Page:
As part of my ongoing effort to respond to friends’ topic suggestions, today I’m taking on, as my friend Ashley put it, “Block Chain – the invisible technology changing the world.” But me being who I am and this blog being what it is, I can’t just talk about Blockchain, I have to explain how or why it would be of interest to technical communicators. Let’s dive in, shall we?
Is this research really necessary?
Interestingly, Ashley’s question has come up before, but I didn’t pursue it as a technical writing topic. An editor/publisher I respect, Anthony Duignan-Cabrera, has been researching and sharing a newsletter for several months about Blockchain and related computer-based activities. In the process of surfing through the articles he shared, I encountered strange terms like “Bitcoin,” “cryptocurrency,” and others. But what did any of it have to do with technical writing? Before I could answer that question coherently, I had to dig in and find out what I was talking about first.
What IS Blockchain, anyway?
Going to the Blockchain site itself was not especially enlightening, as the “About” page talks more about the marketing features. For example:
Blockchain is the world’s leading software platform for digital assets. Offering the largest production blockchain platform in the world, we are using new technology to build a radically better financial system. Our software has powered over 100M transactions and empowered users in 140 countries across the globe to transact quickly and without costly intermediaries. We also offer tools for developers and real time transaction data for users to analyze the burgeoning digital economy.
I read something like this, and I need to parse it into words or phrases I understand:
- It’s a software platform for digital assets (money? databases? intellectual property? all of the above?)
- It’s supposed to benefit the financial system
- It’s already in operation (100+ million transactions across 140 countries)
- It provides tools and transaction data to analyze the digital economy somehow
Then there’s this positioning statement:
Our collective desire to offer financial empowerment is driven by our values. They act as our organization’s North Star.
Below their big-picture statement was a series of whimsical pieces of word art depicting the company’s values:
- Challenge Convention
- Sanctify Security
- Delight in the Details
- Empower the End User
- Be Honest, Humble, Human.
Great, but what is the technology actually doing? How does it work?
So far, I’ve picked up that they’re offering financial empowerment somehow, most likely through providing secure online financial transactions. I suppose that’s fine, but being the geek that I am, I’m still looking for more technical details.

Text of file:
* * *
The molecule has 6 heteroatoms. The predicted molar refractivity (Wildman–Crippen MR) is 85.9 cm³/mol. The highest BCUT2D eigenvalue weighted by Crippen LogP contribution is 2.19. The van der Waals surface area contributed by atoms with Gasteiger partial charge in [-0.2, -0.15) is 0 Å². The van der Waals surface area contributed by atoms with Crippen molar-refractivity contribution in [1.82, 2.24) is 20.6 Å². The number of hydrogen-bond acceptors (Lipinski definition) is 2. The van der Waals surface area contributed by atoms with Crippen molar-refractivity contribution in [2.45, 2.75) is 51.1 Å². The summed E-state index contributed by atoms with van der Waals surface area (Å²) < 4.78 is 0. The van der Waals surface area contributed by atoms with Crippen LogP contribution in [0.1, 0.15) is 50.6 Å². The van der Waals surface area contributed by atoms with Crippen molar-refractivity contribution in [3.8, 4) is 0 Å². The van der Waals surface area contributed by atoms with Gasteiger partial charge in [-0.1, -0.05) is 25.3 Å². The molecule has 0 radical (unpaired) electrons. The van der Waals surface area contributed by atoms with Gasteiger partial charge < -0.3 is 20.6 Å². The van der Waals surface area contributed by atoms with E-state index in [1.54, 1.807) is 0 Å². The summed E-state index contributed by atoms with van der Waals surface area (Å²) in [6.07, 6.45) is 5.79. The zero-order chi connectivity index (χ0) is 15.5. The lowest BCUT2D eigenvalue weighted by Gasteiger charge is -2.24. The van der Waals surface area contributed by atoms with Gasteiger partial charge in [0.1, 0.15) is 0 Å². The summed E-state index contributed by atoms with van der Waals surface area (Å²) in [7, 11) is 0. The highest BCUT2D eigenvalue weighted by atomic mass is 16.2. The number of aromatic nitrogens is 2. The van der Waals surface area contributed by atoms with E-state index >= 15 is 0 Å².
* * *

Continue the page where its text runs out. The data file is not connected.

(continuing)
What is Bitcoin?
One of the primary beneficiaries/users of Blockchain is Bitcoin, an online currency that allows people to make payments to each other directly. Here’s how they put it:
Bitcoin uses peer-to-peer technology to operate with no central authority or banks; managing transactions and the issuing of bitcoins is carried out collectively by the network. Bitcoin is open-source; its design is public, nobody owns or controls Bitcoin and everyone can take part. Through many of its unique properties, Bitcoin allows exciting uses that could not be covered by any previous payment system.
After clicking on the “everyone can take part” link above and poking around the site a bit, I came across a page for “mining bitcoins.” I’d heard a little about this, so I watched the organization’s online video to counter my ignorance. The video provides a cute animation depicting the scheme, which has the following attributes:
- Bitcoin is an online currency that is not issued by a national government (hence the term “cryptocurrency”).
- Instead, individuals or groups create Bitcoins by using their computers–individually or linked–to solve mathematical problems. Individuals are rewarded with Bitcoins based on how much of a contribution they or their computer made to solving the math problem.
- Because Bitcoin has grown so much, Bitcoin miners now work more in groups called miner pools, which network their computers to solve the problems. Companies have also started developing application-specific integrated circuits (ASICs) that are optimized to handle these complicated math problems.
- An individual or group of individuals solve a specific problem, their work is confirmed by others working in the system, and the individual miner or miner pool is awarded a Bitcoin for their efforts.
- The Bitcoins are treated as a person-to-person, secure form of payment that is legitimate if the entity involved in the transaction accepts Bitcoin as legitimate.
So is Bitcoin real money or isn’t it?
This business sounds a little bit shady. Creating currency based on the ability of computers to perform math problems? Really? However, as someone pointed out to me, it’s not any stranger or less reliable than basing currencies based on some rare, shiny element or asset(s), such as gold or silver. Gold and silver are values for their appearance, their rarity, and their physical properties, such as ease of forming and electrical conductivity.